M obile satellite operator Inmarsat of London is in final negotiations to purchase a stake in Asia Cellular Satellite (Aces) of Indonesia and essentially take over the business of the struggling provider of satellite-telephone services in Asia, according to industry officials.
One official said the Inmarsat investment in Aces likely would amount to no more than $40 million, and that the deal is likely to be announced by September once Aces’ creditors have approved the arrangement.
Jakarta-based Aces operates the large Garuda-1 satellite in geostationary orbit and is in possession of two assets of high value to Inmarsat: 7 megahertz of L-band radio spectrum over Asia, and a satellite-telephone technology designed by Ericsson and compatible with the GMS standard that is the world’s dominant cellular transmission technology.
One industry official said it remained unclear whether Inmarsat would take over operations of the Garuda-1 satellite only and enter a strategic partnership with Aces, or would also be involved in running Aces’ service-distribution network.
Inmarsat currently is a wholesale provider of mobile satellite services to a global network of distribution partners.
Inmarsat officials have said that they intend to expand their service offerings from the current mix of airborne, maritime and land-based data and voice links to include a cellular-telephone product to drive growth. Inmarsat also is counting on the company’s recently launched third-generation satellites to drive growth.
Inmarsat Chief Executive Andy Sukawaty has said he hopes an Inmarsat hand-held service could be introduced by late 2008.
The company, which is traded on the London Stock Exchange, has said a hand-held product would help staunch the loss of subscribers in its existing land and coastal-maritime businesses.
The Morgan Stanley investment bank on July 28 said a hand-held business for Inmarsat “would … be both defensive (reducing market share loss) as well as offensive (entering a market we estimate at $300 million in wholesale revenues in 2005). … Inmarsat could benefit even more if current [low-Earth orbiting] constellations are not replaced in 4-8 years’ time.”
Inmarsat’s new satellites feature a higher-speed data transmission capability to laptop-size units, called Broadband Global Area Network, or BGAN. Two of the three of the BGAN-capable satellites have been launched, with a third intended to be located over Asia — built and waiting for a launch that may not be available until 2008, according to industry officials.
For Aces, Inmarsat’s satellites could provide a needed in-orbit backup to Garuda-1, which was launched in February 2000 but has suffered multiple in-orbit failures that have reduced its capacity. Aces has been paid more than $100 million in insurance claims for the earlier failures.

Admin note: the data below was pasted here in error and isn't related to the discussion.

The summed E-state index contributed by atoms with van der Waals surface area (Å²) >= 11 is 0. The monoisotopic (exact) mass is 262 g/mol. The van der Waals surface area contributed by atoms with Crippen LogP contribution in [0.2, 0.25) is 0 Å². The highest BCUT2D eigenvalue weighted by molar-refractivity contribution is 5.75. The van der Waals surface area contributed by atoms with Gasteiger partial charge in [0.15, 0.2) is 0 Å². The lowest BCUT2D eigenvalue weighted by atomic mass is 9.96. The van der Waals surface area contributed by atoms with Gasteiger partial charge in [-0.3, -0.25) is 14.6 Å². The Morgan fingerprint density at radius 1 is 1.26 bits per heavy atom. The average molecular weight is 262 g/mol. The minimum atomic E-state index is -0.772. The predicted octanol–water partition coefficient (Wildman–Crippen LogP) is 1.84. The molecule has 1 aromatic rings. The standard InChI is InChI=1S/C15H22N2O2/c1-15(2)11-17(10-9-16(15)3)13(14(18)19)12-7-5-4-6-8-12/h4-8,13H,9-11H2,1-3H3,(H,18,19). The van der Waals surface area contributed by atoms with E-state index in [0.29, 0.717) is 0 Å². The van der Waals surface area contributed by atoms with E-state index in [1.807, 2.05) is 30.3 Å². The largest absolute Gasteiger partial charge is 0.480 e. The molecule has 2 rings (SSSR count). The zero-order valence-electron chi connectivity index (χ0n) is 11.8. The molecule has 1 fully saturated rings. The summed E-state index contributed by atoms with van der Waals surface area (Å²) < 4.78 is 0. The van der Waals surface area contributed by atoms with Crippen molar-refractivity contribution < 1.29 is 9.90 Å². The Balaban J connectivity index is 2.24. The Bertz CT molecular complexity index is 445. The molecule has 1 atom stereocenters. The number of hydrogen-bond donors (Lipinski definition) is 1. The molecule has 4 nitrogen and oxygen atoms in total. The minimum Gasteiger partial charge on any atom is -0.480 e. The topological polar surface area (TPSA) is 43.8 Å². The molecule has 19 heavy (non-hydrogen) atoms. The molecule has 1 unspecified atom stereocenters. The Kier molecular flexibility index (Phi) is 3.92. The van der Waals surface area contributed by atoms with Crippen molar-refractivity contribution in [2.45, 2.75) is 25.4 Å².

In 2005, Aces officials reported the satellite lost almost all its power for a brief period before being returned to service. The satellite is now operating stably, but has lost a portion of its capacity.
The Garuda-1 satellite, a Lockheed Martin A2100 model, features two 12-meter-diameter L-band antennas producing 140 spot beams.
Inmarsat spokesman Chris McLaughlin declined to comment on a possible Inmarsat bid for Aces, and Aces officials did not immediately respond to comment by press time.
Tim Farrar, president of the TMF Associates consultancy in Menlo Park, Calif., said an Inmarsat tie-up with Aces would speed Inmarsat’s entry into the hand-held end of the mobile satellite services sector.
Aces competes with global hand-held providers Iridium and Globalstar, and in portions of its coverage area also competes with Abu Dhabi-based Thuraya, which has indicated it will be moving a satellite over East Asia to extend its coverage eastward.
How valuable the Aces business is for Inmarsat could depend in part on whether Iridium and Globalstar are able to finance the renewal of their current low-orbit satellite constellations in the next six or seven years.
Aces is owned by Pasifik Satelit Nusantara of Indonesia, Philippine Long Distance Telephone Co. and Jasmine International of Thailand. In addition to its hand-held telephone units, the company provides fixed telephone cabins for rural areas without terrestrial links.